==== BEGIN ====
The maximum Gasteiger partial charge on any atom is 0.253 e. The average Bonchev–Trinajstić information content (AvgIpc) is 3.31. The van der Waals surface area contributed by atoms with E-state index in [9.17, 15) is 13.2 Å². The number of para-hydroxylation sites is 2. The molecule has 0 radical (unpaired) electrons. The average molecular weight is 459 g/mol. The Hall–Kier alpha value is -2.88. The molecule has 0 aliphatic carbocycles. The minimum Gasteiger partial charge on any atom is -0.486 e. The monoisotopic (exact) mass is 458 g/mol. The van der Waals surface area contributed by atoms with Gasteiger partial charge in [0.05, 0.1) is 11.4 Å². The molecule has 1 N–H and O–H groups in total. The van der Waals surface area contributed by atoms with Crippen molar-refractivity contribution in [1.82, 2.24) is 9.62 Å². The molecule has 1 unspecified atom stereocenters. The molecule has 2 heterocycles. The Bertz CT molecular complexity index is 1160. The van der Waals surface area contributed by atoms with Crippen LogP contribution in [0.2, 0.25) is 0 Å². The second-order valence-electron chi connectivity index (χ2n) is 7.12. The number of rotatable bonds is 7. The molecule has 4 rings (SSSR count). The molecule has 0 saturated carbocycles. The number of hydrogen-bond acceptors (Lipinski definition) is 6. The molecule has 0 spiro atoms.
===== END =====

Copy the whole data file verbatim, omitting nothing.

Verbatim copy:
The maximum Gasteiger partial charge on any atom is 0.253 e. The average Bonchev–Trinajstić information content (AvgIpc) is 3.31. The van der Waals surface area contributed by atoms with E-state index in [9.17, 15) is 13.2 Å². The number of para-hydroxylation sites is 2. The molecule has 0 radical (unpaired) electrons. The average molecular weight is 459 g/mol. The Hall–Kier alpha value is -2.88. The molecule has 0 aliphatic carbocycles. The minimum Gasteiger partial charge on any atom is -0.486 e. The monoisotopic (exact) mass is 458 g/mol. The van der Waals surface area contributed by atoms with Gasteiger partial charge in [0.05, 0.1) is 11.4 Å². The molecule has 1 N–H and O–H groups in total. The van der Waals surface area contributed by atoms with Crippen molar-refractivity contribution in [1.82, 2.24) is 9.62 Å². The molecule has 1 unspecified atom stereocenters. The molecule has 2 heterocycles. The Bertz CT molecular complexity index is 1160. The van der Waals surface area contributed by atoms with Crippen LogP contribution in [0.2, 0.25) is 0 Å². The second-order valence-electron chi connectivity index (χ2n) is 7.12. The number of rotatable bonds is 7. The molecule has 4 rings (SSSR count). The molecule has 0 saturated carbocycles. The number of hydrogen-bond acceptors (Lipinski definition) is 6. The molecule has 0 spiro atoms.